By Jane Parent
If your high school junior took the PSAT in October, he or she has probably received the PSAT score results in the past few weeks. There are an awful lot of numbers on that score report. What do they mean, how did your student do, and what can you do with this information? Dr. Kat Cohen, chief executive officer and founder of IvyWise, break down how to understand PSAT scores.
Understanding PSAT Test Scores
1. Understanding the numbers.
Your student’s score report will show a Total Score, which is a combination of the Reading & Writing and Math sections of the PSAT. It will also show your student’s score for Reading & Writing and Math.
2. What is the scale?
A top score for each section is 760. Possible scores for each section range from 160-760 (or 320 to 1520 for the full test).
3. How well did my student do?
The higher the PSAT test score, the better your student performed. The score report will also show percentiles for your student’s scores. These percentiles show how competitive your student’s score is compared to other students who took the test this year (the higher the percentile, the more competitive).
Later this year, your student will take either the SAT or ACT. Here’s how to use the information in your PSAT score report to decide what next steps to take with regards to those tests.
4. The PSAT is an indication of your student’s score on the SAT.
The score report will also show how your student may perform on the SAT by providing a “projected range” for for both the Reading & Writing and Math sections.
5. The score report can help your student prepare for the SAT.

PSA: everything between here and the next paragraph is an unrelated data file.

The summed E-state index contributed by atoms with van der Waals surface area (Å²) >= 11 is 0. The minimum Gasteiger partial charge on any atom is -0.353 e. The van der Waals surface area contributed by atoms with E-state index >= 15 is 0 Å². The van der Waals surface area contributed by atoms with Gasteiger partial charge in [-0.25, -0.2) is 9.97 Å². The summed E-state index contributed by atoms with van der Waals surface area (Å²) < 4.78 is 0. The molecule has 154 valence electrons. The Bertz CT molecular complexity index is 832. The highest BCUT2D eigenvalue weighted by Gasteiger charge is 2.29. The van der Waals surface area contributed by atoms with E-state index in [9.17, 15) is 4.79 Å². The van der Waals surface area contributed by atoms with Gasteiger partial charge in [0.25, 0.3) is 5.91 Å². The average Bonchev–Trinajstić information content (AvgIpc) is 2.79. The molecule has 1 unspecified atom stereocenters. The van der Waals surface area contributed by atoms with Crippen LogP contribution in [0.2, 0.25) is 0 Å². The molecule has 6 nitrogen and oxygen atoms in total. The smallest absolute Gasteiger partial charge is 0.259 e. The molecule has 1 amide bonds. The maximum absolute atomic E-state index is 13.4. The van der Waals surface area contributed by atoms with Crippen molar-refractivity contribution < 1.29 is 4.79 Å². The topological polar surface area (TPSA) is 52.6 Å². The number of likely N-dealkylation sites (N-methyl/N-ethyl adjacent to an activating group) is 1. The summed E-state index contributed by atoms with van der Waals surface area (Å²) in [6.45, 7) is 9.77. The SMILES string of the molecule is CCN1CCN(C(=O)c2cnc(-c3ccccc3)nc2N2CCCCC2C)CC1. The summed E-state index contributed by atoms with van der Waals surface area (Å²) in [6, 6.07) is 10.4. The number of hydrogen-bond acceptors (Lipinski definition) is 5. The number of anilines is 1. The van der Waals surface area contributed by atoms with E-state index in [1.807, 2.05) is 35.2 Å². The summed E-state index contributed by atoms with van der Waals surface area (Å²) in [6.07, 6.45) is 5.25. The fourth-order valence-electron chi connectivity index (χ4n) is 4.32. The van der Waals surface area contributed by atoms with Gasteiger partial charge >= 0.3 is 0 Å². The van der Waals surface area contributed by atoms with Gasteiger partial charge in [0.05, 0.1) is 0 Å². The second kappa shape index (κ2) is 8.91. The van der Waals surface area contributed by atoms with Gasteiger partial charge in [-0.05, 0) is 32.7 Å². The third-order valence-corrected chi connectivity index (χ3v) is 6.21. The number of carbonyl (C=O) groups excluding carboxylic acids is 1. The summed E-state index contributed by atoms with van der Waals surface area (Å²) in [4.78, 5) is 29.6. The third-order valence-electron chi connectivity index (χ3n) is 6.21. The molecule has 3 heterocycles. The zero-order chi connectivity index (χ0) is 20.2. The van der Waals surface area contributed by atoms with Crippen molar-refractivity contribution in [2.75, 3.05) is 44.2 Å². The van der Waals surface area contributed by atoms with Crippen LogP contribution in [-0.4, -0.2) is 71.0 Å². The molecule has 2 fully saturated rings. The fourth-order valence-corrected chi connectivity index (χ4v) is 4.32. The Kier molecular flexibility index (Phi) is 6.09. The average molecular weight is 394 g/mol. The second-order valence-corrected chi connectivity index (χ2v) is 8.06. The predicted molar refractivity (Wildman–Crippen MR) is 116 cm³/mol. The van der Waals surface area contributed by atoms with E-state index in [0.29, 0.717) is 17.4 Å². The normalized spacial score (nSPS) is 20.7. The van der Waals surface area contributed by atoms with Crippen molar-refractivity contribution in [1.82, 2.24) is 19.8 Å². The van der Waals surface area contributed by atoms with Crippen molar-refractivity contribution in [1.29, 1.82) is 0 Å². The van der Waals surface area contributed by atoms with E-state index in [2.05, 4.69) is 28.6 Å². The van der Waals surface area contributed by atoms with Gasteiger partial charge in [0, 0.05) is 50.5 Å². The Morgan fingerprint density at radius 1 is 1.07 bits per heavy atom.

Students should use the PSAT as a way “to assess their strengths and weaknesses,” says Cohen. Review the test booklets to determine what they got right, wrong, and what they didn’t have time to answer.
Cohen recommends that students should “analyze their test scores and sub-scores to give them an idea of what kind of test taker they are and where their strengths lie.” This can be helpful when it comes to preparing for the SAT, which your junior will take later this year. For example, the sub-scores can highlight the sections your student should focus on improving before taking the SAT. Scores in green show strengths, while scores in yellow and red show areas for improvement.
6. Or maybe your student should take the ACT.
If your student did score poorly on PSAT, then that may be an indication she’d be better off taking the ACT instead. Still, Cohen suggest students should take the practice SAT and ACT tests to see how they perform on those tests before making a final call.
7. Determine whether your junior qualifies for the National Merit Competition.
Only juniors taking the PSAT are eligible for the National Merit competition, so sophomores will have to wait until next year. The NMC Selection Index section will show whether or not your student meets the entry requirements. Note that only a top percentage of scorers (typically around one percent) in a state are eligible for the program.
Jane Parent is a freelance writer in Northeast Ohio and frequent contributor to Your Teen.